Former fire chief files lawsuit over termination
Former Naples Fire Chief Steve McInerny's lawsuit says defendants used the media to "widely distribute their defamatory information"
By Laura Layden
Naples Daily News
NAPLES, Fla. — Former Naples Fire Chief Steve McInerny has filed a lawsuit over his firing last year, alleging that city and union leaders "concocted a scheme" to bring him down.
He is demanding a jury trial and seeking damages.
His long list of defendants includes former Naples Mayor John Sorey, current and former City Council leaders, Naples firefighters and members of their union Local 2174, along with the city's TV channel and the city.
The lawsuit alleges defendants used the media and the Public Records Act to "widely distribute their defamatory information," hurting McInerny's "good professional reputation" and creating "political pressure on the city manager" to fire him.
McInerny, who continues to live in Naples, is seeking employment as a fire chief.
Marco Island attorney Robert Bates, who represents McInerny, declined to comment about the specifics of the suit, saying, "We look forward to successfully resolving it with the city of Naples, and we look forward to avoiding protracted litigation."
Before the suit was filed, Bates sent the city and other defendants written notices of claims — detailing McInerny's allegations — as required by state law.
Under such situations, a government agency and its leaders would normally have six months to evaluate the claims and either deny them or settle them before a lawsuit is filed.
McInerny alleges the Tort Claims Act doesn't apply to the malicious actions of the city officials and employees. Furthermore, he claims they had no right to dictate employment issues to the county manager because they don't have the ability to hire or fire, so they're liable for their actions and statements.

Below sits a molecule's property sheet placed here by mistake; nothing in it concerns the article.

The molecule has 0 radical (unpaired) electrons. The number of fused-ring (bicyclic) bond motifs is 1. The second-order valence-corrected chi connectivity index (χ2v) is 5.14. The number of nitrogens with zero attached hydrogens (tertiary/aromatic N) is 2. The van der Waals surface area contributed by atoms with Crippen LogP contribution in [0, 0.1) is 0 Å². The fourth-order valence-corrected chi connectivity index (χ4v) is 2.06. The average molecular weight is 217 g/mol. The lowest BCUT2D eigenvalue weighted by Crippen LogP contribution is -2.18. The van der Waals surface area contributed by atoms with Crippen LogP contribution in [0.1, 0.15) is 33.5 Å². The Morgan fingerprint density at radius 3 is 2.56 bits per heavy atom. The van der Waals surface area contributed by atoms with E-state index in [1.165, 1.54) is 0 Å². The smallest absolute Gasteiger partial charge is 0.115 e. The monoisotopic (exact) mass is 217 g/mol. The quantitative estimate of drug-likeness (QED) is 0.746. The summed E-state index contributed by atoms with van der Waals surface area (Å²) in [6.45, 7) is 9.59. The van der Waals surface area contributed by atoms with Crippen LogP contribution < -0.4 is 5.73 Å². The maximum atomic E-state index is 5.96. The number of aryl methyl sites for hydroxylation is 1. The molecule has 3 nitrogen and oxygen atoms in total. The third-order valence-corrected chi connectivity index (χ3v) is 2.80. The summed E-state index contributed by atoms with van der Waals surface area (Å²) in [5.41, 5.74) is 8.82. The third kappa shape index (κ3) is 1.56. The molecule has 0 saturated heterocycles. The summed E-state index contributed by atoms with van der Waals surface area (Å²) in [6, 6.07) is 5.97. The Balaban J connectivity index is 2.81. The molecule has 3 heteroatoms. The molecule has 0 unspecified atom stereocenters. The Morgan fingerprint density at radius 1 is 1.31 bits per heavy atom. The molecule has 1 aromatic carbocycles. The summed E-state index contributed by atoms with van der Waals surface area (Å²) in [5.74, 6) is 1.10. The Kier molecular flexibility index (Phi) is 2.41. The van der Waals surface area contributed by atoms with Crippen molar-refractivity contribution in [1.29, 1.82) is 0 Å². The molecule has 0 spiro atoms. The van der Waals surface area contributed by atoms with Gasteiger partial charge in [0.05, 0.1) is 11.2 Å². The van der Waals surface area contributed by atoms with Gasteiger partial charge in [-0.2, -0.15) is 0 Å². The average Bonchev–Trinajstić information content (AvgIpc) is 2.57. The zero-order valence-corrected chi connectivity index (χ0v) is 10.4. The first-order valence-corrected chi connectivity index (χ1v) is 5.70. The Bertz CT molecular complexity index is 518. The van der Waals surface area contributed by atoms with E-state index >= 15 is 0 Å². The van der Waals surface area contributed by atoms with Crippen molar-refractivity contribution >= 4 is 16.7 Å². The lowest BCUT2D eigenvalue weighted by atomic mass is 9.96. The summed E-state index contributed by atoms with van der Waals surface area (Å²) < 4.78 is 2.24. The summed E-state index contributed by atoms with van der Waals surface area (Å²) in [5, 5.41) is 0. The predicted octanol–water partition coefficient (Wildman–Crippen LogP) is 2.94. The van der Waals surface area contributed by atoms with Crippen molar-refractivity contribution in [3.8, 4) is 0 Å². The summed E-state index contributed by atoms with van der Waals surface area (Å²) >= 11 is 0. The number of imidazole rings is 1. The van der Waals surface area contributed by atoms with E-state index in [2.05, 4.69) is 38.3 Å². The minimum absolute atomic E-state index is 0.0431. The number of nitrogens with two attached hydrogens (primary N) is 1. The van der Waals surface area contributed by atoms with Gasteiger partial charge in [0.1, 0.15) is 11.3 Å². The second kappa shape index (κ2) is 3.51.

Mayor Sorey declined to comment, saying it's city policy not to talk about a pending lawsuit.
In the suit, McInerny alleges that union members, Sorey and three City Council members, along with a "political operative," used the union as a "surrogate to deliver a 'no confidence letter' they knew would be discussed in public, though it wasn't on the agenda. The three named councilors are Sam Saad, Doug Finlay and Linda Penniman.
The letter — presented at a televised City Council meeting about two years ago — set off an unexpected and heated debate and then triggered an investigation by the city manager.
The fire union alerted the council to two unanimous votes of no confidence in McInerny that its members made at separate meetings in October 2015.
In summary, their letter stated that Mclnerny had created a poor working environment and had shown "a lack of leadership and an inability to make sound decisions on matters affecting the community."
The timing of the letter was intentional and designed to "generate maximum public ridicule," not allowing the chief to prepare anything in his own defense, he alleges in the lawsuit.
More: In Naples fire chief’s acrimonious tenure, clues to his firing
McInerny was the city's fire chief from August 2009 until March 15, 2016, when City Manager Bill Moss sent an email to council members notifying them that McInerny had been let go. At the time, Moss said the action "should not be interpreted as a disciplinary firing."
More: City manager axes Naples fire chief Steve McInerny, cites management style
At the time, Moss said it was made in recognition that the chief's management style was "no longer suitable in the present environment, considering the current department staff, the community at-large, and the transitions that will likely occur in the fire-rescue service over the relatively near term."
For years City Council members had expressed concerns about McInerny. There were public spats during annual budget talks when the council rejected McInerny's expensive requests for new equipment, and McInerny was accused of over-reporting fire incidents to justify new spending.
McInerny alleges that Moss let him go because the city manager was "illegally leveraged and under the duress of being fired" by the City Council if he didn't take action.
As for the union members, McInerny claims they did what they did to "achieve promotions they believed were unobtainable" as long as he was the fire chief.
McInerny previously spent more than 25 years as a fire official in Fort Lauderdale.
As a result of the false statements made against him in Naples, McInerny said in his lawsuit that he's suffered physically and mentally from embarrassment, humiliation and disgrace.
He said he's lost earnings and that his personal and professional reputations have been scarred.
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